Solution of the bi-harmonic equation

In order to solve (\ref{eq:biharmonic}), we now need to consider a change of variables to use the complex variable $\zeta$ defined on Picture II.12. As the original function $\Phi$ depends on two original variables $x$ and $y$, we also need two new variables. To easily express $x$ and $y$ in terms of the two new variables we select $\zeta$ and its conjugated value $\bar{\zeta}$, as

\begin{equation}\begin{cases} x = \frac{\zeta +\bar{\zeta}}{2}\\ y = i \frac{\bar{\zeta} -\zeta}{2}\end{cases},\label{eq:chgeComplex}\end{equation}

and we have

\begin{equation} \Phi(x,y) = \Phi(\zeta,\, \bar{\zeta}) \end{equation}

Let us define $\Psi$ such that

\begin{equation} \nabla^2\Phi\left(\zeta,\,\bar{\zeta}\right) = \Psi\left(\zeta,\,\bar{\zeta}\right)\,\label{eq:Psi2} \end{equation}

To express the Laplacian of $\Phi$ in terms of the complex variables, we need to compute the derivatives of the Airy function using the change of variables (\ref{eq:chgeComplex}):

\begin{equation}\begin{cases} \Phi_{,xx} = & \partial_x\left(\Phi_{,\zeta} + \Phi_{,\bar{\zeta}} \right) = \Phi_{,\zeta\zeta} + 2\Phi_{,\zeta\bar{\zeta}}+ \Phi_{,\bar{\zeta}\bar{\zeta}} \\ \Phi_{,yy} = & \partial_y\left(i \Phi_{,\zeta} - i \Phi_{,\bar{\zeta}} \right) = -\Phi_{,\zeta\zeta} + 2\Phi_{,\zeta\bar{\zeta}}- \Phi_{,\bar{\zeta}\bar{\zeta}} \end{cases},\label{eq:derviPhi}\end{equation}

and we finally have

\begin{equation} \Psi = \nabla^2\Phi = \Phi_{,xx} + \Phi_{,yy} = 4\Phi_{,\zeta\bar{\zeta}}.\label{eq:Psi}\end{equation}

Now the bi-harmonic equation (\ref{eq:biharmonic}) is rewritten

\begin{equation} \nabla^2\nabla^2\Phi\left(\zeta,\,\bar{\zeta}\right) = \nabla^2\Psi\left(\zeta,\,\bar{\zeta}\right)=0. \end{equation}

Since $\Psi$ satisfies the Laplace equation (\ref{eq:cauchyRiemann}), it is the real part of a function $z(\zeta)$ and we have from (\ref{eq:Psi})

\begin{equation} 4\Phi_{,\zeta\bar{\zeta}}=\Psi\left(\zeta,\,\bar{\zeta}\right) = \mathcal{R}z=\frac{z+\bar{z}}{2} \label{eq:system}\end{equation}

with $\bar{z} = z(\bar{\zeta})$, a function of $\bar{\zeta}$ only. The equation $4\Phi_{,\zeta\bar{\zeta}}=\frac{z+\bar{z}}{2}$ is now integrated with respect to $\zeta$ and to $\bar{\zeta}$ -do not forget during the integration with respect to one variable to add a function which is constant in terms of that variable, but not in terms of the other one. Let $4\Omega'(\zeta) = z(\zeta)$ and $\omega(\zeta)$ be unknown functions, then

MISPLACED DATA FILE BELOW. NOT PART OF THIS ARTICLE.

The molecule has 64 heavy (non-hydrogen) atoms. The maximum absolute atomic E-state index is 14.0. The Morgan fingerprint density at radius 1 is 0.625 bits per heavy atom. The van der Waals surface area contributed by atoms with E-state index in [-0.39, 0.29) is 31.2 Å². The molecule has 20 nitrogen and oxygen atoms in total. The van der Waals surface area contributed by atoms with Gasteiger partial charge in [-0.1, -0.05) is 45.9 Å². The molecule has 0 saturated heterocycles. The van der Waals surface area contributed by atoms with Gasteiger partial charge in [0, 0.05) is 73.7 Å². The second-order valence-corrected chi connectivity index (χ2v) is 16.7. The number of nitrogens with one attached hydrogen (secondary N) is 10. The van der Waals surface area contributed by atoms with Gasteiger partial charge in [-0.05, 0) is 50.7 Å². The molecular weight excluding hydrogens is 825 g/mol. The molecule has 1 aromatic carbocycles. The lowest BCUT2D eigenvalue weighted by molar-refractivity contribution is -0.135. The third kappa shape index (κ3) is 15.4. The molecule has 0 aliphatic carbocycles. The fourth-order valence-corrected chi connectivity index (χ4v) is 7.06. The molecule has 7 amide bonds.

\begin{equation} \Phi = \frac{\bar{\zeta}\Omega+\zeta\bar{\Omega} + \omega + \bar{\omega}}{2} \label{eq:PhiCrack},\end{equation}

which satisfies (\ref{eq:system}) as

\begin{equation} 4 \Phi_{,\zeta\bar{\zeta}} = 2\left(\Omega' + \bar{\Omega}'\right)=\frac{z+\bar{z}}{2} \end{equation}

Note well that $\bar{\Omega} = \Omega(\bar{\zeta})$ and $\bar{\omega} = \omega(\bar{\zeta})$ are functions of $\bar{\zeta}$ only.

What needs to be understood at this level is the following. If one can find two functions $\Omega(\zeta)$ and $\omega(\zeta)$ so that the BCs of the problem are satisfied, then we have solved the problem of a cracked plate. Indeed for any expressions of $\Omega(\zeta)$ and $\omega(\zeta)$, the Airy function (\ref{eq:PhiCrack}) automatically satisfies the bi-harmonic equation, and thus the linear momentum and elastic constitutive equations. So we "just" have to find the proper functions $\Omega(\zeta)$ and $\omega(\zeta)$ which satisfy the BCs. To do so we need to express the stress tensor and the displacement field from these functions.

Stress components in terms of the unknown functions

The stress tensor can be obtained from the derivative of the Airy function as given from the expression in the Cartesian coordinates. We will need to apply the change of variables, but before we will express the derivatives of (\ref{eq:PhiCrack}) with respect to the new variables $\zeta$ and $\bar{\zeta}$. As $\Omega(\zeta)$ and $\omega(\zeta)$ are function of $\zeta$ only, and as $\bar{\Omega} = \Omega(\bar{\zeta})$ and $\bar{\omega} = \omega(\bar{\zeta})$ are functions of $\bar{\zeta}$ only, one has